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Statistical Analysis in Forensic Science: Evidential Values of Multivariate Physicochemical Data by Agnieszka Martyna, Grzegorz Zadora, Daniel Ramos, Colin Aitken

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5

Likelihood ratio models for classification problems

5.1 Introduction

In forensic cases, it is important to determine which category the object belongs to. This is a so-called classification problem, which can be solved in the context of two contrasting hypotheses: the first, H1, the proposition that the object of interest comes from category 1, while the second, H2, is the proposition that the object comes from category 2. To address this problem the likelihood ratio approach could be used in the form of inline in the case of discrete data, and inline in the case of continuous data (where P(·) stands for probability and f(·) stands for probability density function; Appendix A).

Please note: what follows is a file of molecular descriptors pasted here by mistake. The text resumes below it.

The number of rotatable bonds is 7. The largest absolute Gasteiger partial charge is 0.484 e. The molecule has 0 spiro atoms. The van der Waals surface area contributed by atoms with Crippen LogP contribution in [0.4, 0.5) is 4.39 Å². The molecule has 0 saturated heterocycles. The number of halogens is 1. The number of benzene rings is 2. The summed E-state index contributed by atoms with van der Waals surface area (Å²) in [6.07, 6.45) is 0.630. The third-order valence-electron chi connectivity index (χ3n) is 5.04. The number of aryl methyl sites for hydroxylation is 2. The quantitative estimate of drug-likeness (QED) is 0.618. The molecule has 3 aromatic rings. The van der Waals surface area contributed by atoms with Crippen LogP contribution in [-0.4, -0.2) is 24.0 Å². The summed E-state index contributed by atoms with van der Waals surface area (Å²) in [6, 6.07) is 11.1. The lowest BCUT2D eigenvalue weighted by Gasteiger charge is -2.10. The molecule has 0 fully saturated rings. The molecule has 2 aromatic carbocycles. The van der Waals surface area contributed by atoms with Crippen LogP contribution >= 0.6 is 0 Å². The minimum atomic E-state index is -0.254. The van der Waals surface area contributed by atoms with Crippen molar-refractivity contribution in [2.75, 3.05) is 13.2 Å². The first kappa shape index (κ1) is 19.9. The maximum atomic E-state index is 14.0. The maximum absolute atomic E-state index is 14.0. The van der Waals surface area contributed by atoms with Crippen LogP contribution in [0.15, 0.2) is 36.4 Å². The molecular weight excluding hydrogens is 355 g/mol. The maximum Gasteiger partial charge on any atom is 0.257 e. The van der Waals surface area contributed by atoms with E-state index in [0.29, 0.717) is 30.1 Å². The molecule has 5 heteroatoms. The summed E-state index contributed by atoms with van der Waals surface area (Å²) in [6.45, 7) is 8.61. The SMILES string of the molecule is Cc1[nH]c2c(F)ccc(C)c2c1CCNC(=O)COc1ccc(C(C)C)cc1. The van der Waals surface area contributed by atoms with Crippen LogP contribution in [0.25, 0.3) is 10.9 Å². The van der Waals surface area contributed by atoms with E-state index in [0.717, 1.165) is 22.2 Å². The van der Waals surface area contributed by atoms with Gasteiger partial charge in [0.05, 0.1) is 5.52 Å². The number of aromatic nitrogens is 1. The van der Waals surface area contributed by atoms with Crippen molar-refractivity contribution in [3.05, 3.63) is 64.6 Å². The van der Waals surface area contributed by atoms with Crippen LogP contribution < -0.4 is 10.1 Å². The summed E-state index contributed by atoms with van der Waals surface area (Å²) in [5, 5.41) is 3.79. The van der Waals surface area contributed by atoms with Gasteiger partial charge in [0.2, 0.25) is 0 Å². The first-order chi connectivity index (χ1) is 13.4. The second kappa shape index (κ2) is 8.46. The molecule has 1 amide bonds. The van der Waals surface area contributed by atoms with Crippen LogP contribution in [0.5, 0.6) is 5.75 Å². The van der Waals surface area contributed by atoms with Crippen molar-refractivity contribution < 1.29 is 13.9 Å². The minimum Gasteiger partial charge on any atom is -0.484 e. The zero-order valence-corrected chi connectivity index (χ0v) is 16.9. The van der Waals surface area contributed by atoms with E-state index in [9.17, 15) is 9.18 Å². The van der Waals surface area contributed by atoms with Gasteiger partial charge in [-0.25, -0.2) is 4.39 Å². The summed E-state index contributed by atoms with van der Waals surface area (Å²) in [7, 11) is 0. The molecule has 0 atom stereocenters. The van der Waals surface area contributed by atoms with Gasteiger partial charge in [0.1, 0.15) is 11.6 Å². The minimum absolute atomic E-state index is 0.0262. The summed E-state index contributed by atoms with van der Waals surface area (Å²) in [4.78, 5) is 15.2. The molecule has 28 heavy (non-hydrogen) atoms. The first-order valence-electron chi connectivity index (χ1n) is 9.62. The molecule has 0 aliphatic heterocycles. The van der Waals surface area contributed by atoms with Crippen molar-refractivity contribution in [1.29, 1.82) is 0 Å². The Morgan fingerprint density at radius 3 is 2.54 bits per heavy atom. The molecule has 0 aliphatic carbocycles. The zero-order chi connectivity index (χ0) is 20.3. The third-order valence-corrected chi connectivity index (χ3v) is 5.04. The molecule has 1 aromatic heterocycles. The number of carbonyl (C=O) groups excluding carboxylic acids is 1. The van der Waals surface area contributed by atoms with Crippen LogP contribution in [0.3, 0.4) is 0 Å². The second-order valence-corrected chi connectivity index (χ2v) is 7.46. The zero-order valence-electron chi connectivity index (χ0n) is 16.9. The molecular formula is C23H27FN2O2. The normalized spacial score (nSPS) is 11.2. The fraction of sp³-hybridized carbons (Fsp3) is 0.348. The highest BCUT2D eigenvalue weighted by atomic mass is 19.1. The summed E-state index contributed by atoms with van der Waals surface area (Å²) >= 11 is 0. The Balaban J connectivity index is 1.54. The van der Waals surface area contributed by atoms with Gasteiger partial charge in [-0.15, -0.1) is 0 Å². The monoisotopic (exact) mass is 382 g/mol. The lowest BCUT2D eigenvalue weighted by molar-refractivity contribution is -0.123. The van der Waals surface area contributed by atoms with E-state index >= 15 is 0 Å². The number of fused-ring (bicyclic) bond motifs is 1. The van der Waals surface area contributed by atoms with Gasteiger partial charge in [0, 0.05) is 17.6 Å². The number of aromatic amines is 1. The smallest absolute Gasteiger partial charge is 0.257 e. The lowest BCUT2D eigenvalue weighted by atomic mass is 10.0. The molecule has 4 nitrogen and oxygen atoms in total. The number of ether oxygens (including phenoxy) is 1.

The classification problem is especially important when the objects of interest are recovered from, for example, the victim’s clothes, and there is no control sample, for example a glass fragment collected on the scene of crime. A classification of glass fragments could help investigators (policemen, prosecutors) focus their search for appropriate control materials.

It should be explained that in the forensic sphere the word classification is used to solve a problem which in statistics and chemometrics is usually referred to as discrimination. This is because discrimination in the forensic sphere is related to the problem ...

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